• Similarly, the melting of polar ice caps poses as another piece of evidence. For the past decades, the Arctic ice has been lessening in a rapid rate, with the range and density continuing to decline. Moreover, some scientists say the Arctic will become ice free by as early as 2035 (Source).
Grinnell Glacier in Glacier National Park (US) in 1938
Grinnell Glacier in Glacier National Park (US) in 1981
Grinnell Glacier in Glacier National Park (US) in 1998
Grinnell Glacier in Glacier National Park (US) in 2009

Other Drastic Changes

  • Since the 1950s, high temperatures have been attributed as the cause behind the increasing instances of severe rainfall experiences in the United States.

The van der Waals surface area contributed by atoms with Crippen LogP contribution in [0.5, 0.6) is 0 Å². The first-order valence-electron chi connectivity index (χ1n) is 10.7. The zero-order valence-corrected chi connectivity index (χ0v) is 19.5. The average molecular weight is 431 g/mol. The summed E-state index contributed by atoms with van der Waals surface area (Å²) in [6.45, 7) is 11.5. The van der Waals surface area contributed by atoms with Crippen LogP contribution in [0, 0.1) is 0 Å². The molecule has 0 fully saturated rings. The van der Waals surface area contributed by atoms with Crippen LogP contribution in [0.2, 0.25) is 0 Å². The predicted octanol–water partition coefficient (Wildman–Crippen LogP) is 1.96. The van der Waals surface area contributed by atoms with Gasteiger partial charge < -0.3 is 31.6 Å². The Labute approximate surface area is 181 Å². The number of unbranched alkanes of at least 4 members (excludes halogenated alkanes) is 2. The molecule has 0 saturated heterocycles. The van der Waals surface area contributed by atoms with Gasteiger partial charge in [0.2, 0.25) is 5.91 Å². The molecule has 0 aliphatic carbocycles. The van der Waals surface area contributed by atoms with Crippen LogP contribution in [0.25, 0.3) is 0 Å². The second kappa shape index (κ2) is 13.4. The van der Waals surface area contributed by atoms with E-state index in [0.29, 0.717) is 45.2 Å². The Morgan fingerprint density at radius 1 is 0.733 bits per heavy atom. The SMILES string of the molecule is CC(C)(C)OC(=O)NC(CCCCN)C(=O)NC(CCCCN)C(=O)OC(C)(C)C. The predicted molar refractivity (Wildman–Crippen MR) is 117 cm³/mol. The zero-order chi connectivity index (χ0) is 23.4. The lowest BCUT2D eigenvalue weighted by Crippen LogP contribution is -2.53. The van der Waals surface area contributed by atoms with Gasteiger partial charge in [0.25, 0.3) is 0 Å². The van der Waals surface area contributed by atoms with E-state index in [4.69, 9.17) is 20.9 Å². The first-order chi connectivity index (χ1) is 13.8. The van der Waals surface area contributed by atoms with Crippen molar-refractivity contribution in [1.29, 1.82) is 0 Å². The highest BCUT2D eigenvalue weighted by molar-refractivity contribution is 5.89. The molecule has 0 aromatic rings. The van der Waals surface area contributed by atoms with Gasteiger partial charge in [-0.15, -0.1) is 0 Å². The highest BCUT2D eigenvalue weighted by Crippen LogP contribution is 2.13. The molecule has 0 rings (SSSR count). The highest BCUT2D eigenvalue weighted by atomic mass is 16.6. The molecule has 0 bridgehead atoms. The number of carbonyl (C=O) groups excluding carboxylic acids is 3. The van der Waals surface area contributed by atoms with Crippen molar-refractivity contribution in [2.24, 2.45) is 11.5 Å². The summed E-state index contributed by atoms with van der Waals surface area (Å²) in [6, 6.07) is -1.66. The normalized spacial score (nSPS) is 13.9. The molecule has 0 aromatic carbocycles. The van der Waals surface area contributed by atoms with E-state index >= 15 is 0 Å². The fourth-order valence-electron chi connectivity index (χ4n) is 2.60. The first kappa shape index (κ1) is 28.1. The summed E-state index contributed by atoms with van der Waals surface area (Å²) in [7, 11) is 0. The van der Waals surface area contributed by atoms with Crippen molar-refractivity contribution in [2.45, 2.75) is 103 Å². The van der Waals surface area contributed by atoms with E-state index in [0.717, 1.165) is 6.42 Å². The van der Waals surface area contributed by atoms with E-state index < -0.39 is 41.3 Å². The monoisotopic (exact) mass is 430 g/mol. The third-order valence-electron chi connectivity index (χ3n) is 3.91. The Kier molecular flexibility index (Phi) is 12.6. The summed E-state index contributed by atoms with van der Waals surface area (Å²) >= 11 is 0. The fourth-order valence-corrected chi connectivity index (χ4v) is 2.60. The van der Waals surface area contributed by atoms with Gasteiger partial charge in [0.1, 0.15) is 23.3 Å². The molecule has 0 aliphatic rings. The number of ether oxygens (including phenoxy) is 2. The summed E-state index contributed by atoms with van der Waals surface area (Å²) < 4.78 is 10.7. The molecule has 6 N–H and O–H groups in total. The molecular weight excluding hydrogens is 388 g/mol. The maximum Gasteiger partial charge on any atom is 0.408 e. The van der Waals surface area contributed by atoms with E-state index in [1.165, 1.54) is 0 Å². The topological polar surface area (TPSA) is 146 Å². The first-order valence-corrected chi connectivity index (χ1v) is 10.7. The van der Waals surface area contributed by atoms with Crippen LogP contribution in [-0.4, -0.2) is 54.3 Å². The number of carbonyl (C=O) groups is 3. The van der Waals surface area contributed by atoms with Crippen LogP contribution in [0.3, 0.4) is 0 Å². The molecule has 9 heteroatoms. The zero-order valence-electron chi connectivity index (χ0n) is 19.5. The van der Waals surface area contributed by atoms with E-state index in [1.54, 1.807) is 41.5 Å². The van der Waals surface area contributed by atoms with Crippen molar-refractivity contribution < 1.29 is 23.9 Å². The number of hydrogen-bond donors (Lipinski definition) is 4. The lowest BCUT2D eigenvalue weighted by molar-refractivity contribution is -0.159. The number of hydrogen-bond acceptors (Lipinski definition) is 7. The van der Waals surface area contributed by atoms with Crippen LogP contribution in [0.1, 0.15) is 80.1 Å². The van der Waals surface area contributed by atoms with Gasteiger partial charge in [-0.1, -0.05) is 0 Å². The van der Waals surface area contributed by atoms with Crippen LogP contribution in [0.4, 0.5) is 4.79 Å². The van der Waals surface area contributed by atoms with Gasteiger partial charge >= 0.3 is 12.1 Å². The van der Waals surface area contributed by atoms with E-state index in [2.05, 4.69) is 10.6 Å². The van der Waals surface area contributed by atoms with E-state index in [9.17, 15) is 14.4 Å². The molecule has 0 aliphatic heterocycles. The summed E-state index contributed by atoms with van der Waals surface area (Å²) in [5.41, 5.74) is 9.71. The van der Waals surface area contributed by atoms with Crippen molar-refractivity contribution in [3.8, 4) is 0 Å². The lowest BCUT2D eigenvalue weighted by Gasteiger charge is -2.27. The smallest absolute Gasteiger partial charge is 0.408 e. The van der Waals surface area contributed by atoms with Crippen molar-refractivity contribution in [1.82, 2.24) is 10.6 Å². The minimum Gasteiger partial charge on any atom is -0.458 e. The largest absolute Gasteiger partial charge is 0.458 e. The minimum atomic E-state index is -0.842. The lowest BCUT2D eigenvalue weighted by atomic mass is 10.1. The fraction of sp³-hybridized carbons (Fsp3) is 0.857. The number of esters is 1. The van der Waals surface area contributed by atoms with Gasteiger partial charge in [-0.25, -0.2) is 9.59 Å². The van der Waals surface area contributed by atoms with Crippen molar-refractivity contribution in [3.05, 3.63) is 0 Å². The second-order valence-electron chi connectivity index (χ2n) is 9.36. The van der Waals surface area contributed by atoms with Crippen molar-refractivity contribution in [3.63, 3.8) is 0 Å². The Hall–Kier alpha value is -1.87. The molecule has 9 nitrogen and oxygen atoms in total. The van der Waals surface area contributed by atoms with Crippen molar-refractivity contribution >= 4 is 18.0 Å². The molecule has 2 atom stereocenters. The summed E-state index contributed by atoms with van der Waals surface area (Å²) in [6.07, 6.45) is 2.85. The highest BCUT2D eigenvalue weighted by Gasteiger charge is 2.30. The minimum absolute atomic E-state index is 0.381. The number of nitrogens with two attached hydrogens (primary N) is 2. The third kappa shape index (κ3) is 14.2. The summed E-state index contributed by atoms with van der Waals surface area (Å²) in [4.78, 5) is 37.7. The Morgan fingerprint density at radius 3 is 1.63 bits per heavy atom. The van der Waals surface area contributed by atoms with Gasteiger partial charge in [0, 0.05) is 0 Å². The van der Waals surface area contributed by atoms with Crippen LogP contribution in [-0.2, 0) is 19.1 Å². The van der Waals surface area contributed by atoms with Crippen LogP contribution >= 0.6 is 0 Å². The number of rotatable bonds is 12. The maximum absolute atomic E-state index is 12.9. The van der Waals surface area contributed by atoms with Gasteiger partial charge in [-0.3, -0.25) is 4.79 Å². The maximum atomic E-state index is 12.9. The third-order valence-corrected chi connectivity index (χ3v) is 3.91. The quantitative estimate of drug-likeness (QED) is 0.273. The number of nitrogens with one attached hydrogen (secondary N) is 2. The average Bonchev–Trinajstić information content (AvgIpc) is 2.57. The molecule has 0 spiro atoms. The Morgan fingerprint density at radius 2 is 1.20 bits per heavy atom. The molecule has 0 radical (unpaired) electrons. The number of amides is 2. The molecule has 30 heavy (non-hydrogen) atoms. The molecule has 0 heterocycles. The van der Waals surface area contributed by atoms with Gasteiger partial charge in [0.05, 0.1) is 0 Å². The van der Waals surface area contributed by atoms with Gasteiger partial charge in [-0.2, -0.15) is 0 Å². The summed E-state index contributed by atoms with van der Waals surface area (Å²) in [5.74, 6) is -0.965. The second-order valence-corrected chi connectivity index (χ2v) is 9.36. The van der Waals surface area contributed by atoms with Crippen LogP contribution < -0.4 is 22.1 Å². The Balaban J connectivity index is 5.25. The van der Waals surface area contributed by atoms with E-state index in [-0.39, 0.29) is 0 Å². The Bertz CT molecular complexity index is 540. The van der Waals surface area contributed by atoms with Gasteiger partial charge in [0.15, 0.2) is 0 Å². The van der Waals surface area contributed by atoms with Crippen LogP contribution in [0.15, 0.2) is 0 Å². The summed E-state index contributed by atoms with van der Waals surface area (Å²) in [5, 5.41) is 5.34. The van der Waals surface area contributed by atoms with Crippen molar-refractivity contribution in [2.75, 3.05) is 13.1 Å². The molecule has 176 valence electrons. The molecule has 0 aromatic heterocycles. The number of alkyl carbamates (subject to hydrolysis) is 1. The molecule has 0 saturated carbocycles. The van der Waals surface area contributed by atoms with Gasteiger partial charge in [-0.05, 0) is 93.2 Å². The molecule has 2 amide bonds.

• Overall, extreme weather events which include tropical storms, hurricanes, heat waves, droughts, wildfires, and floods have been increasing in frequency and intensity around the world.
  • Mass desertification is drying up large areas of arable land in various parts around the world. For instance, the Sahara Desert is enlarging. Each year, according to the UN, 12 million hectares of last are lost to desertification (Source).
  • Diseases such as malaria and dengue fever are not only targeting more people, but are expanding to new areas as a result of higher temperatures.
Radiative Forcing by Emissions and Drivers Infographic

Scientific Consensus

Between January 1st, 1991 and November 9, 2012 there has been 13,950 peer-reviewed scientific articles on climate change with a total of 33,690 authors (rounded up in the figure below).